19th Century´s militar history in the Basque Country


M�� Cristina of Bourbon. (1806-1878)

"Dª. Maria Christina de Borbón"(Maria Christina of Bourbon)Daughter of King Francis I of the Two Sicilies, Maria Christina of Bourbon was born in Naples in 1806. She was the fourth wife of her uncle Ferdinand VII, to whom she finally gave offspring in the form of Isabel II in 1830. The proclamation of the Pragmatic Sanction that abolished the Salic law prohibiting women from ruling removed the Infante Don Carlos from his path to the throne and led to the outbreak of the First Carlist War upon the King's death.
Before this and because of her husband's illness, in 1832, Maria Christina had assumed the functions of regent and granted an amnesty permitting some Liberals to return to Spain.

Upon the death of Ferdinand VII, Maria Christina became Queen Regent and received the support of the Liberals in her defence of her daughter’s rights to the throne, in the face of insurrection by the supporters of her brother-in-law, Don Carlos.

"La reina gobernadora y Alvarez Mendizabal"  (The Queen Regent and Alvarez Mendizabal) (Detail)She appointed the Moderate Liberal Martínez de la Rosa as leader of the government. In April 1834, he passed the Royal Statute, which marked the definitive transition from an absolute to a constitutional monarchy. The following year, in the wake of a revolutionary uprising, Maria Christina appointed the Progressive Mendizábal as the head of her government. Mendizábal developed a project for the disentailment of Church estates in order to raise funds to put an end to the Carlist war.

"Los sargentos de La Granja exigiendo á Cristina la promulgación de la constitución del año 1812". (Sergeants of La Granja forcing Christina to pass the Constitution of 1812). (Detail)In August 1836, the sergeants of La Granja mutinied, forcing the Regent to promulgate the 1812 Constitution and paving the way for a new constitutional period that ended with the Progressive Constitution of 1837. At this time, Maria Christina was under pressure from the more extreme Liberals and began secret negotiations with Don Carlos, which ended with him travelling to the capital on the Royal Expedition. When the Carlists finally reached the gates of Madrid, the political scene had changed and the Moderates were in power. Maria Christina had changed her mind and abandoned her plan of negotiations with the Pretender.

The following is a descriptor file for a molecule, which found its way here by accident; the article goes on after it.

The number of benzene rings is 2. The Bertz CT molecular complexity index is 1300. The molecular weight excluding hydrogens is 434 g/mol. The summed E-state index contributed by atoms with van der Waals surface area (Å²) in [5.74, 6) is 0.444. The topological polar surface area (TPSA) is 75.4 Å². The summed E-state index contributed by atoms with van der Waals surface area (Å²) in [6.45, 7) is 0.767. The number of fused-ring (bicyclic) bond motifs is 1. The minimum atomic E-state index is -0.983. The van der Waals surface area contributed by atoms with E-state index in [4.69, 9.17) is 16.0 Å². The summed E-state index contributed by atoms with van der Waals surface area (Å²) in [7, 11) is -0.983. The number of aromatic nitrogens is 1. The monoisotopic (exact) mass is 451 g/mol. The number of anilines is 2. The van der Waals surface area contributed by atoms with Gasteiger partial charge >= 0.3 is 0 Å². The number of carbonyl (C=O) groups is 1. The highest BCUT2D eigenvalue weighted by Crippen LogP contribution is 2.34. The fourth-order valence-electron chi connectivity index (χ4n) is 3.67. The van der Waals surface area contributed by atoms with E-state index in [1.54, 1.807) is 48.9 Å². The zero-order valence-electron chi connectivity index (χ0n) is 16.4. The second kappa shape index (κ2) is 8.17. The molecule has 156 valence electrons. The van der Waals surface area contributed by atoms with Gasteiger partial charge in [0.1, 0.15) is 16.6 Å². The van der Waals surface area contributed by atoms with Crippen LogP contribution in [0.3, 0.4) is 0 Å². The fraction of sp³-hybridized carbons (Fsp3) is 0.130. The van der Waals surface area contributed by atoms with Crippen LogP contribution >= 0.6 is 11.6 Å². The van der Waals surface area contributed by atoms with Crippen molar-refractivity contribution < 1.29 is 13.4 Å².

It was during this period that Maria Christina secretly married Fernando Muñoz, with whom she had seven children and lived during her years of exile.

In August 1839, Espartero and Maroto signed the Bergara Convention, which was a decisive step towards putting an end to the First Carlist War. The following year, the Queen Regent's direct confrontation with the Progressives forced her to renounce the regency and go into exile, leaving the power in the hands of Espartero. Throughout his regency, Maria Christina encouraged Moderate uprisings such as that of Diego de León in 1841, which failed despite the support of the Basque provincial governments. She returned to Spain after the fall of Espartero in 1843, coinciding with the proclamation of her daughter Isabel II's coming of age.

During the Moderate decade (1844-54), she had a powerful influence on politics and was despised by the Progressives. She was expelled from Spain after the uprising that put Espartero back in power in 1854. She never abandoned political intrigue, whether in Spain, on her return in 1856, or in exile, where she returned after the 1868 revolution.

She died in 1878 in Sainte Adresse, France.

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